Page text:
Unquestionably Ireland’s most famous ever Eurovision took place in 1994. As well as an Irish win, through Paul Harrington and Charlie McGettigan’s ‘Rock N’ Rolls Kids’, a far more lasting legacy was established through the first-ever performance of Riverdance at The Point.

Because of the win, the contest returned to Dublin in 1995, a Eurovision long thought to have been deliberately lost by the home team, due to the cost of hosting the event the following year. In an odd twist, though the winner that year, Secret Garden, has substantial Irish links. Irish-Norwegian instrumental band Secret Garden (representing Norway) had met at the contest in 1994, and through their unusual (for Eurovision) haunting track ‘Nocturne’, brought a little Irish glory through violinist and Naas native Fionnula Sherry. The band have always lived apart, working together across two countries, with songwriter Rolf Løvland based back in Oslo.

Amazingly, 23 years after forming, and following Sherry’s spectacular recovery from two broken arms back in 2015, the pair are still going strong, and have just released the first ever version of their other big hit ‘You Raise Me Up’ to feature the vocals of Johnny Logan. Logan made the original recordings, only to be bumped in favour of Brian Kennedy on the single that was ultimately released, a point of some dispute with Logan that has finally been cleared up all these years later.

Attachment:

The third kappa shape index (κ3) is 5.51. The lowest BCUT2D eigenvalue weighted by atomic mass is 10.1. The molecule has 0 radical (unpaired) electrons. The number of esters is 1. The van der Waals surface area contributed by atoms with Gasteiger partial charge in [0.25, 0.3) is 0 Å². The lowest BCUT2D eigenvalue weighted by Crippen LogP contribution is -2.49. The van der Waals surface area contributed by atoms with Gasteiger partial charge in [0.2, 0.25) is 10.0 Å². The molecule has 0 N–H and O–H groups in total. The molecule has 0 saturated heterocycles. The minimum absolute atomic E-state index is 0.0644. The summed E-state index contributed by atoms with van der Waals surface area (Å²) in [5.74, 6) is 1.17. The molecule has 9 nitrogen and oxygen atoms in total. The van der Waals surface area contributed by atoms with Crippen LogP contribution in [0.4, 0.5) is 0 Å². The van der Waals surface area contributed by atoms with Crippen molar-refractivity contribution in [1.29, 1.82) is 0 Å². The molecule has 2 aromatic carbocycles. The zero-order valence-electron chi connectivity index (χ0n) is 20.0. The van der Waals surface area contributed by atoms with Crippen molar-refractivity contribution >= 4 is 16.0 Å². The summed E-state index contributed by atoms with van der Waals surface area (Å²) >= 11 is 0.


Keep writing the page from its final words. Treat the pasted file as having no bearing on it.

“It’s like a full circle being back,” Sherry says ahead of the pair’s Late Late Show performance just ahead of this year’s Eurovision Song Contest. “I’ve actually played in a lot of Eurovision’s with the orchestra, as we were having that nice run of wins at the time.”

“We connected in ’94, and thought maybe we could do something together,” Løvland recalls. “I had a lot of instrumental tunes I was working on. I started to send some songs over to Fionnuala, and that was the beginning of Secret Garden.”

“I don’t think there’s been another song like our since,” Sherry admits. “We juxtaposed the idea of instrumental and lyrics, the vocal part was the introduction to the song [Nocturne], and the outro. It was planned for the album, the development of Secret Garden. It was halfway produced, and then it was suggested we do something very different for Eurovision.”

What’s back today is a ‘Best Of’, in essence. “It’s a teaser while we wait for the new album, which is in production,” sherry explains.

“The Story if that we were very involved with Universal London with the Dreamcatcher album, even if we were signed to Universal Norway,” Løvland tells us. “We got together more and more with Universal London, and they had a lot of plans for us, so this is the start of a collaboration with them that goes all the way back to the Dreamcatcher album. There are three main things with it really. One is to release the Jonny Logan (title) track that has never been released. It’s a big thing as there’s such a long story behind it.”

“There have been all kinds of problems behind it but I think we have some reconciliation now. We’ve sort of landed that conflict. A few years ago, actually. It feels very good.”

“Then we have another vocal song that we haven’t really done before. That’s a new thing for the album. and lots of bits and pieces, piano solos, stuff like that.”